Literature on radial artery pseudoaneurysm management is limited. Treatment is occlusive compression using a pneumatic radial artery compression band applied against the radial artery proximal to pseudoaneurysm for 3–4 hours followed by semi-occlusive compression using an elastic bandage for 24 hours.32 If this fails, ultrasound-guided thrombin injection can be used, with the caveat that any thrombin escaping the pseudoaneurysm can cause distal limb ischemia. Indications for surgical excision of a pseudoaneurysm are pain, diameter >3 cm, and failure of more conservative treatments.33
Compartment syndrome is due to compression of nerves, veins, arteries, and muscles inside the forearm compartment, leading to ischemic necrosis of the tissue. Its sign is well known as the ‘five Ps,’ including pain, pallor, paresthesias, pulselessness, and paralysis. The incidence is reported at 0.004–0.05%, none of the 3,507 patients in the transradial access group in the RIVAL trial developed compartment syndrome.1,16,34 Risk factors for compartment syndrome include radial artery perforation, unsuccessful compression at the puncture site, excess anticoagulation, glycoprotein IIb/IIIa inhibitor administration, and low body mass index.11 When ulnar access is used, entry of the artery more than 2 cm proximal to the wrist can lead to compartment syndrome, because the artery is deep and not easily compressed against underlying bone.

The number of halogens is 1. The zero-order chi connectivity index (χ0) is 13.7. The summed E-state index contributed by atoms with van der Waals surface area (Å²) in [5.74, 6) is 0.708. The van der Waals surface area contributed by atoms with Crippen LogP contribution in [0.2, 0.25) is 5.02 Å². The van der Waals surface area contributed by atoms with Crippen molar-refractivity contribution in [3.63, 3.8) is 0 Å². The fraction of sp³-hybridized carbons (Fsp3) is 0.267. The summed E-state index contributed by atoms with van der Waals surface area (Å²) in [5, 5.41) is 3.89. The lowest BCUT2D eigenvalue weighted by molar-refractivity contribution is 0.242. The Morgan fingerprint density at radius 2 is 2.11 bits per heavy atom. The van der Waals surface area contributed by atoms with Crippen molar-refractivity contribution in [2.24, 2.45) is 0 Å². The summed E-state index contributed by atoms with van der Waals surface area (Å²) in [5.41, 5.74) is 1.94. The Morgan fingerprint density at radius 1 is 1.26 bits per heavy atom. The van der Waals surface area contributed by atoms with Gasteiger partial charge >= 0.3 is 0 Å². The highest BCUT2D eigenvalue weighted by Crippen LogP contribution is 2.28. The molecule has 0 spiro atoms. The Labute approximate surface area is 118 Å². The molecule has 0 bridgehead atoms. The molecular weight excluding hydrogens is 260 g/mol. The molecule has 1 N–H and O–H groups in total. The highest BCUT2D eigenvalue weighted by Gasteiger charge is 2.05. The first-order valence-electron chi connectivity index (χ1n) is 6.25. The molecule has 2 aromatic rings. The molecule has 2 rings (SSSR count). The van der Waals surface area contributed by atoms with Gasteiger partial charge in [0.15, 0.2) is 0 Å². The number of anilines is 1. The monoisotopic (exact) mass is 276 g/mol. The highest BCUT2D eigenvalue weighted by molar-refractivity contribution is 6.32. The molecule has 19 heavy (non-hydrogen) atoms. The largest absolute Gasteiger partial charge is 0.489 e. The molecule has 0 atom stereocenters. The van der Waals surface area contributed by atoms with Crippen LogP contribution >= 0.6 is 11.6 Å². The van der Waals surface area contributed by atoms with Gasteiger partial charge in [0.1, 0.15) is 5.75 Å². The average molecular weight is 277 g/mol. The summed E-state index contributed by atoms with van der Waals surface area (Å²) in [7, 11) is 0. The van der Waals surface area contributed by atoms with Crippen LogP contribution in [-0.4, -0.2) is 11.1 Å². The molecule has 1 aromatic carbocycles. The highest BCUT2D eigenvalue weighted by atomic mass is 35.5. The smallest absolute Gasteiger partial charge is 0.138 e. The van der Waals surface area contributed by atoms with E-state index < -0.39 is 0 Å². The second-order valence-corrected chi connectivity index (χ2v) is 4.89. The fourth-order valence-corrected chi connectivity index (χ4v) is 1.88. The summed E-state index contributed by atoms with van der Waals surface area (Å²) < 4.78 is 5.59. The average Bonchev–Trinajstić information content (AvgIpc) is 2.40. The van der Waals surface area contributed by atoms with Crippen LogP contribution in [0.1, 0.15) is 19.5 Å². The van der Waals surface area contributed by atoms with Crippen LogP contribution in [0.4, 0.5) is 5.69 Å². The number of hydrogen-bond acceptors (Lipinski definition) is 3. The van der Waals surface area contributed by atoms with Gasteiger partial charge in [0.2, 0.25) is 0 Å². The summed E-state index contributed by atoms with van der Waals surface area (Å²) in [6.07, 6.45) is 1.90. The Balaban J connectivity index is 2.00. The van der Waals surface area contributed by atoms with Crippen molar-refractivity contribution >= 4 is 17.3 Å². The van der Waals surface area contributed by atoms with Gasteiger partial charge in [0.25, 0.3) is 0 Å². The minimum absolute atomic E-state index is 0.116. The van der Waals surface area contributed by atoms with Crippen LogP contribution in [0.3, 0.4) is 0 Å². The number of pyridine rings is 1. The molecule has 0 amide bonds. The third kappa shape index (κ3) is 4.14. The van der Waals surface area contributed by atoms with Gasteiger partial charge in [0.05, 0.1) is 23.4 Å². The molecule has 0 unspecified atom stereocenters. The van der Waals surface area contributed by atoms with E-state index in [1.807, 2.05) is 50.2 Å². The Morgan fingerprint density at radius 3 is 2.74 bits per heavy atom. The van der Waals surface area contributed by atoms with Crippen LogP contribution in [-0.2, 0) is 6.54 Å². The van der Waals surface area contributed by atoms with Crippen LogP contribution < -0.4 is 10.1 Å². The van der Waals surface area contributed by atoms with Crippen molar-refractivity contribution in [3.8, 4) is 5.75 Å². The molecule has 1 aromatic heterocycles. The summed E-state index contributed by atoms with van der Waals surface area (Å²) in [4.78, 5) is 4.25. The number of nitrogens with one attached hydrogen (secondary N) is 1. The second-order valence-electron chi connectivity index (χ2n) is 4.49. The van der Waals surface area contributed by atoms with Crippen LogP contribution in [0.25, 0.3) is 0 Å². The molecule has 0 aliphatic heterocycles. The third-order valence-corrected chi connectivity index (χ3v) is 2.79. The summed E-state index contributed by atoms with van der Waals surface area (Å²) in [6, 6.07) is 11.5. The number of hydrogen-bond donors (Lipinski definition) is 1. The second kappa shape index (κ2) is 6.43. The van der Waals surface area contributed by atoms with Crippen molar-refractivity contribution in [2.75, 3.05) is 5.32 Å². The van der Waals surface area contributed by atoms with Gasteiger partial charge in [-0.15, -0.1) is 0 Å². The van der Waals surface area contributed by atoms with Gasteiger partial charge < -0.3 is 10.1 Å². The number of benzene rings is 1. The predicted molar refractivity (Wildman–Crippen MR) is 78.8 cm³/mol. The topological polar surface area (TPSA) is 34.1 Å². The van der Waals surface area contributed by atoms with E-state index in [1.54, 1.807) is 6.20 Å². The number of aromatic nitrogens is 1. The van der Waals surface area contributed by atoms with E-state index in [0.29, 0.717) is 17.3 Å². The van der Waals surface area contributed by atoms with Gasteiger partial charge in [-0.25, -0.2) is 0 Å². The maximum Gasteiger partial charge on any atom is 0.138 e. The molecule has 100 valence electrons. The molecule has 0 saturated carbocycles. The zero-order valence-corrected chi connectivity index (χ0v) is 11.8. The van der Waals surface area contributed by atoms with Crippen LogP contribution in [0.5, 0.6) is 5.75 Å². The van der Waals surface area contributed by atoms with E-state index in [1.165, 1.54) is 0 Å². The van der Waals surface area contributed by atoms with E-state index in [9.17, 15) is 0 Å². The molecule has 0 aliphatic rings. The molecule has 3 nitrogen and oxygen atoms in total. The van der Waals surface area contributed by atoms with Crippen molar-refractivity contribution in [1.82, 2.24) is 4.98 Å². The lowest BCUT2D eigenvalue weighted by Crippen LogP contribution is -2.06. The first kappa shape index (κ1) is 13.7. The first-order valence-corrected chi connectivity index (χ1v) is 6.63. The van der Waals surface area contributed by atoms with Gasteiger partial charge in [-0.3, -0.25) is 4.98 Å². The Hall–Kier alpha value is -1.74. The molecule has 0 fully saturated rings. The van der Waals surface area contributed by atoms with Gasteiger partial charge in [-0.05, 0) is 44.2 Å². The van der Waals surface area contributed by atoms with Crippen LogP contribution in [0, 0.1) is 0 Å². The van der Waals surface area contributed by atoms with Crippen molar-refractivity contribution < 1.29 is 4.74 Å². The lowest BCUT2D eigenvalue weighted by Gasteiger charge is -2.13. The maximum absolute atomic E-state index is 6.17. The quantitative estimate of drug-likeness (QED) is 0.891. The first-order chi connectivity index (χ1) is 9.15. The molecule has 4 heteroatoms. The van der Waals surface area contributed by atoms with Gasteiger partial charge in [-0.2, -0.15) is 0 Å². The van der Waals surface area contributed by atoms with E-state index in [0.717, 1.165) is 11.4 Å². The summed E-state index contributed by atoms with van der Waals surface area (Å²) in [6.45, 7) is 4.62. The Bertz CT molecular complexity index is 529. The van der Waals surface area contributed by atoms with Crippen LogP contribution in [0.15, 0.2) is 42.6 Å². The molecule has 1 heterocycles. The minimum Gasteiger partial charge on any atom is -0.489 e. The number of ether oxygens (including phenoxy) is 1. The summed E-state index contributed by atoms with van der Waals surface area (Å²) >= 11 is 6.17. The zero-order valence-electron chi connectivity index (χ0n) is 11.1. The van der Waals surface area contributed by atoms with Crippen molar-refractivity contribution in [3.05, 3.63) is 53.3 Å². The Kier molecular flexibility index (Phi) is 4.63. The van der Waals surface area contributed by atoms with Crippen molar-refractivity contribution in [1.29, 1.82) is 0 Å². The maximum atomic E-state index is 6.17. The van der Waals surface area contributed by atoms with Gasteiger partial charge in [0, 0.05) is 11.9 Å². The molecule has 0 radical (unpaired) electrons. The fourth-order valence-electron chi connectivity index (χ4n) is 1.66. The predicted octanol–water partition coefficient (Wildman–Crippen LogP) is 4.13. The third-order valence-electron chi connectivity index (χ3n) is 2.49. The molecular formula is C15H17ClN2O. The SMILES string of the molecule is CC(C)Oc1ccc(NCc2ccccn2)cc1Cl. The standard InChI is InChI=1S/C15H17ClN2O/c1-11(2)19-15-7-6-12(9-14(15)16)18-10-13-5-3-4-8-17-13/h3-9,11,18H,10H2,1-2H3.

Prevention of compartment syndrome is critical, because its management is difficult. A high index of suspicion, early recognition, and urgent management of hematoma are of the utmost importance to prevent compartment syndrome and the need for fasciotomy. A specific postprocedural monitoring protocol should be established to ensure timely response and proper management to minor vascular complications before they evolve into compartment syndrome. Doses of anticoagulation and glycoprotein IIb/IIIa inhibitor during the procedure need to be adjusted for weight and creatinine clearance. If compartment syndrome is diagnosed, emergent vascular surgery consultation followed by fasciotomy is needed to prevent long-term consequences, such as limb loss or Volkmann contracture after fasciotomy.34